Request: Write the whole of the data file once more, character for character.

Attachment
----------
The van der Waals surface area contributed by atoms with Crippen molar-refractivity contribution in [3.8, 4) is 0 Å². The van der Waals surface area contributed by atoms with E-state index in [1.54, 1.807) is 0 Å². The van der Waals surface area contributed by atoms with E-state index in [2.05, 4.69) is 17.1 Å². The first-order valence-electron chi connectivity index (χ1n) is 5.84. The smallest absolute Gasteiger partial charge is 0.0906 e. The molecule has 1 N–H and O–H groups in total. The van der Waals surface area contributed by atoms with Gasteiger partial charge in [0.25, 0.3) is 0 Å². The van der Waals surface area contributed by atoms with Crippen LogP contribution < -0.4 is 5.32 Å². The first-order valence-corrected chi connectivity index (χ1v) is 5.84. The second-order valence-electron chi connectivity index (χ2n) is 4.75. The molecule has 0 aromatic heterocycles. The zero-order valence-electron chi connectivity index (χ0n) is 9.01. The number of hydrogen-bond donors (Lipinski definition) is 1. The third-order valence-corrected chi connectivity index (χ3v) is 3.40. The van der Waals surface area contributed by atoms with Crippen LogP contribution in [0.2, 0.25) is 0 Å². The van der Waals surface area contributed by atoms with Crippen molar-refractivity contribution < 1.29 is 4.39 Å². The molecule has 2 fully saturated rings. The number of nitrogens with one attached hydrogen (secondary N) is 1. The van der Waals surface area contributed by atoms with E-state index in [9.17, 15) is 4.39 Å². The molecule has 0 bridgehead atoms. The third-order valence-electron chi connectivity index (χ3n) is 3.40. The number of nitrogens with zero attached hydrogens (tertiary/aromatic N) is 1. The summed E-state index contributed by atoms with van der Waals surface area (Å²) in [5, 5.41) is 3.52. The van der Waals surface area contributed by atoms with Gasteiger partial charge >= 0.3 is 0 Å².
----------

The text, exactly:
The van der Waals surface area contributed by atoms with Crippen molar-refractivity contribution in [3.8, 4) is 0 Å². The van der Waals surface area contributed by atoms with E-state index in [1.54, 1.807) is 0 Å². The van der Waals surface area contributed by atoms with E-state index in [2.05, 4.69) is 17.1 Å². The first-order valence-electron chi connectivity index (χ1n) is 5.84. The smallest absolute Gasteiger partial charge is 0.0906 e. The molecule has 1 N–H and O–H groups in total. The van der Waals surface area contributed by atoms with Gasteiger partial charge in [0.25, 0.3) is 0 Å². The van der Waals surface area contributed by atoms with Crippen LogP contribution < -0.4 is 5.32 Å². The first-order valence-corrected chi connectivity index (χ1v) is 5.84. The second-order valence-electron chi connectivity index (χ2n) is 4.75. The molecule has 0 aromatic heterocycles. The zero-order valence-electron chi connectivity index (χ0n) is 9.01. The number of hydrogen-bond donors (Lipinski definition) is 1. The third-order valence-corrected chi connectivity index (χ3v) is 3.40. The van der Waals surface area contributed by atoms with Crippen LogP contribution in [0.2, 0.25) is 0 Å². The van der Waals surface area contributed by atoms with Crippen molar-refractivity contribution < 1.29 is 4.39 Å². The molecule has 2 fully saturated rings. The number of nitrogens with one attached hydrogen (secondary N) is 1. The van der Waals surface area contributed by atoms with E-state index in [9.17, 15) is 4.39 Å². The molecule has 0 bridgehead atoms. The third-order valence-electron chi connectivity index (χ3n) is 3.40. The number of nitrogens with zero attached hydrogens (tertiary/aromatic N) is 1. The summed E-state index contributed by atoms with van der Waals surface area (Å²) in [5, 5.41) is 3.52. The van der Waals surface area contributed by atoms with Gasteiger partial charge >= 0.3 is 0 Å².